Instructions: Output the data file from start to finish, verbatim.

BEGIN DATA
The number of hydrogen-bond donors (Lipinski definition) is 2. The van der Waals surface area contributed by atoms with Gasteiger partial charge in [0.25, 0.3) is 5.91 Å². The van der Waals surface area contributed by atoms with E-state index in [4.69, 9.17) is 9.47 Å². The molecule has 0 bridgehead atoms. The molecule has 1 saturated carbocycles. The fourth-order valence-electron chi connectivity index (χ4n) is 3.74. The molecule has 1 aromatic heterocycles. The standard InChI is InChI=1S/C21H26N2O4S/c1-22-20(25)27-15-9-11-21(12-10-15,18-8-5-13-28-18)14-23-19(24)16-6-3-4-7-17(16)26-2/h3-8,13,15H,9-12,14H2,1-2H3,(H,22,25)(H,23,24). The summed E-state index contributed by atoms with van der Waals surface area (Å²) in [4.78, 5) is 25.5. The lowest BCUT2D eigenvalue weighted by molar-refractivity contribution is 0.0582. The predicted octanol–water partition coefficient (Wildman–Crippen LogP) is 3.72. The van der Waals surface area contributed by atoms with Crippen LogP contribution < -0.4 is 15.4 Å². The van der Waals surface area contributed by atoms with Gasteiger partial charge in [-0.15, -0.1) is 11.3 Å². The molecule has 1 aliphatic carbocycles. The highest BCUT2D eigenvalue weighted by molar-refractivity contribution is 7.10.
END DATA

The number of hydrogen-bond donors (Lipinski definition) is 2. The van der Waals surface area contributed by atoms with Gasteiger partial charge in [0.25, 0.3) is 5.91 Å². The van der Waals surface area contributed by atoms with E-state index in [4.69, 9.17) is 9.47 Å². The molecule has 0 bridgehead atoms. The molecule has 1 saturated carbocycles. The fourth-order valence-electron chi connectivity index (χ4n) is 3.74. The molecule has 1 aromatic heterocycles. The standard InChI is InChI=1S/C21H26N2O4S/c1-22-20(25)27-15-9-11-21(12-10-15,18-8-5-13-28-18)14-23-19(24)16-6-3-4-7-17(16)26-2/h3-8,13,15H,9-12,14H2,1-2H3,(H,22,25)(H,23,24). The summed E-state index contributed by atoms with van der Waals surface area (Å²) in [4.78, 5) is 25.5. The lowest BCUT2D eigenvalue weighted by molar-refractivity contribution is 0.0582. The predicted octanol–water partition coefficient (Wildman–Crippen LogP) is 3.72. The van der Waals surface area contributed by atoms with Crippen LogP contribution < -0.4 is 15.4 Å². The van der Waals surface area contributed by atoms with Gasteiger partial charge in [-0.15, -0.1) is 11.3 Å². The molecule has 1 aliphatic carbocycles. The highest BCUT2D eigenvalue weighted by molar-refractivity contribution is 7.10.